But maybe your real question is about what to plug into Duo. When there are 2+ possibilities, try different variations and see how Duo reacts. If it rejects something, come to the comments to see if you were actually correct or if there's some reason for the rejection. Sometimes, there will be a clue in some other word, such as an adjective that agrees in gender and number. Other times Duo will reject for no good reason (for example, it seems to like tú forms much more than usted). You can always compare to a verb conjugator or get help from other users.

In the end, if you feel Duo was wrong to mark an answer as incorrect, flag your response. Duo is still adjusting its grading for many of these sentences.


Hahahaha hilarious!!


This restaurant has only had beer for years, but yesterday it got wine.


I am going with, "He obtained wine." ( ?)


Absolutely correct. He didn't necessarily receive it, he may have stolen it!


Also, the choices for the conjugation are "he, she or it," (and, I think, the plural "you" - I am open to correction) and Duo's translation for me when I spoke the sentence was "He received wine." That can easily be understood as when someone receives communion, yes?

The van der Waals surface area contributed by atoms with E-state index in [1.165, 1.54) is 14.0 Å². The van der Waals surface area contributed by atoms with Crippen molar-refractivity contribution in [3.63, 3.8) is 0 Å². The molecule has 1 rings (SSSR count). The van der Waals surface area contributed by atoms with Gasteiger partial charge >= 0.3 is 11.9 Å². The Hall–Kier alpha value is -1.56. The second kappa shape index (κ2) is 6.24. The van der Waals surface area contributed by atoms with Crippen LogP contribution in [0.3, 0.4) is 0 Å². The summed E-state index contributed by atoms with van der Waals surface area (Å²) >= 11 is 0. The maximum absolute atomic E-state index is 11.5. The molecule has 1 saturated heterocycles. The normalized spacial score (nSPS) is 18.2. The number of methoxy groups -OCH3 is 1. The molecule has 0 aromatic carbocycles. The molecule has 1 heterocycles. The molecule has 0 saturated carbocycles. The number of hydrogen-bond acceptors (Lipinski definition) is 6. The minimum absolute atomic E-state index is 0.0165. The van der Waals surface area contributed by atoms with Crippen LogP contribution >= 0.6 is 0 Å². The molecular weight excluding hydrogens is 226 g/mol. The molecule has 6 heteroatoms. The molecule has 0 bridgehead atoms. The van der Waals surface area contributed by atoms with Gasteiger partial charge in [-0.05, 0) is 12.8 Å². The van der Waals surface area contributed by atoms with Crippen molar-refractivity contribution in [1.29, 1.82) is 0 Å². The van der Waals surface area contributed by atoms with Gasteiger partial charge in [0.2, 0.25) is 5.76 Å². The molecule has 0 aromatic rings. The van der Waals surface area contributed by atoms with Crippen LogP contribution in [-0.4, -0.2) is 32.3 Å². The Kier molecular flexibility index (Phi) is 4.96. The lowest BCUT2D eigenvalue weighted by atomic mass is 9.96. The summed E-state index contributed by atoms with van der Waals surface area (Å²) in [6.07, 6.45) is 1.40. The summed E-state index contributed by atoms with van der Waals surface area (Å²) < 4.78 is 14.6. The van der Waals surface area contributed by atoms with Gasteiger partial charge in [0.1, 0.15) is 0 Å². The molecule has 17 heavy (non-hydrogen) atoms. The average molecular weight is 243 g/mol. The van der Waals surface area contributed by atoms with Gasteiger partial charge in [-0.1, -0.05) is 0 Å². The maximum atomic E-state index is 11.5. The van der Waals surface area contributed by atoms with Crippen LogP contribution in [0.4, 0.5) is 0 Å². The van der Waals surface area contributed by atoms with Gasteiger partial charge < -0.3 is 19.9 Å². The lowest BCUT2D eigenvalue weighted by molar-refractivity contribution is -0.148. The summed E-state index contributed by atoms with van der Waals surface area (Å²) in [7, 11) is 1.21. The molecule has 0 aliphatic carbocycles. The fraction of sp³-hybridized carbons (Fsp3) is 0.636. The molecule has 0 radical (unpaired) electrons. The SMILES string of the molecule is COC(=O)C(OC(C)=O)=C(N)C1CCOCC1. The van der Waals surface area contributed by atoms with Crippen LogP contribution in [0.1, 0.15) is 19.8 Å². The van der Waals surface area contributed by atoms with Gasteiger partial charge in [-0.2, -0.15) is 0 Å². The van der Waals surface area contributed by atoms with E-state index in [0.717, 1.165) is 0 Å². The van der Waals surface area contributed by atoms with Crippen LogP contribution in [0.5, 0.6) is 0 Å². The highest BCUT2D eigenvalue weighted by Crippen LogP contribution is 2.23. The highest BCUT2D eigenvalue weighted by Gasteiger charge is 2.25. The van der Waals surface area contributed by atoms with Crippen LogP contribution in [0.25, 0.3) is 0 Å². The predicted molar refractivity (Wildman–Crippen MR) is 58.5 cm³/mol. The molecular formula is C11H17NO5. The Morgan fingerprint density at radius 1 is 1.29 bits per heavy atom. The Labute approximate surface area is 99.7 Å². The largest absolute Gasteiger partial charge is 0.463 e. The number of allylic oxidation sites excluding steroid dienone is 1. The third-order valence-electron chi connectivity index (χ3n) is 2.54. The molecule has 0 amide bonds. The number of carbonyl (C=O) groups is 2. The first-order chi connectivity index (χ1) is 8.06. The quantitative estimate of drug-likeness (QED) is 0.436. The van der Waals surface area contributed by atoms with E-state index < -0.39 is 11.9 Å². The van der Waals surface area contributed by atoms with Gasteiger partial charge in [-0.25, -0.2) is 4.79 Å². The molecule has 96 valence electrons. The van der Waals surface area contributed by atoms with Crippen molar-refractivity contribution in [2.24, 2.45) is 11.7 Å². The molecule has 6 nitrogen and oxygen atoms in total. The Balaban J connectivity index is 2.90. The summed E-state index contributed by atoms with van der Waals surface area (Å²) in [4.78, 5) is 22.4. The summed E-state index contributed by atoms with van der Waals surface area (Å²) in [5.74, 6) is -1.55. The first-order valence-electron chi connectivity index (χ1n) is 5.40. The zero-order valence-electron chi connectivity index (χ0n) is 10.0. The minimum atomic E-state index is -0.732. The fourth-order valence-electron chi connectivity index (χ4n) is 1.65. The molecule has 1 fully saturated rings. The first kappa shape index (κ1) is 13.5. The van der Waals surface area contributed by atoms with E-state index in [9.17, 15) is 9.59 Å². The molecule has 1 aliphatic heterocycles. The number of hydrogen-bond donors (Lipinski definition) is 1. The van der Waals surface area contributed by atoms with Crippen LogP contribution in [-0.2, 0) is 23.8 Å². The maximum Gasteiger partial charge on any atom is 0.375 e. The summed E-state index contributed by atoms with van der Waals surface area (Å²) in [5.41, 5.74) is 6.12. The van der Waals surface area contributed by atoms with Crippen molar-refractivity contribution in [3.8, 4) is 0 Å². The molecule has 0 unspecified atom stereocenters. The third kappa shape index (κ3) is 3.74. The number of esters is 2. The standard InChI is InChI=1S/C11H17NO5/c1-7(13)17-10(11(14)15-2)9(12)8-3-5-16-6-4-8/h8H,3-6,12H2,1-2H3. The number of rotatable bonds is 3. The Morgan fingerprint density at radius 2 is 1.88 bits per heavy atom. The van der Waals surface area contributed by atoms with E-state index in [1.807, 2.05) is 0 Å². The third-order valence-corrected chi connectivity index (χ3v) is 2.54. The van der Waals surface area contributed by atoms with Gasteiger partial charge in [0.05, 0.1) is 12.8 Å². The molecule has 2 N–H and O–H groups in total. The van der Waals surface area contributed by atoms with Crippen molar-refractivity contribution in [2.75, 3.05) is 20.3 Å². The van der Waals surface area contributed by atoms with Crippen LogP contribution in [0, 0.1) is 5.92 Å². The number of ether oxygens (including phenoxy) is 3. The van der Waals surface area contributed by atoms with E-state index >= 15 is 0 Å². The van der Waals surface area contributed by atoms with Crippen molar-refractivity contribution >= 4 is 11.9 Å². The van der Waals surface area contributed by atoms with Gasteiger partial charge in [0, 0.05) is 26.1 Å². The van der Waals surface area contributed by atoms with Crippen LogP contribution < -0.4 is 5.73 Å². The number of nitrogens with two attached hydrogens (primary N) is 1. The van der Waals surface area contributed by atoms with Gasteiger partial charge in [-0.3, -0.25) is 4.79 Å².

Quizas I should say "you formal," not "you plural?


Correct. "Obtuvo" is conjugated for él, ella, and usted: he, she, and you (singular and formal). Also for "it."


Wow, I cannot believe another year has flown by since I saw that! I am glad I discovered DuoLingo.


Should there be an accent on the last o in obtuvo, if it is the third person?


Obtener (just like tener) is part of a group of verbs with irregular stems in the preterit. There are stems with "i" like hacer (hic-) & querer (quis-), stems with "u" like estar (estuv-) & poner (pus-), and stems with "j" like conducir (conduj-) & decir (dij-).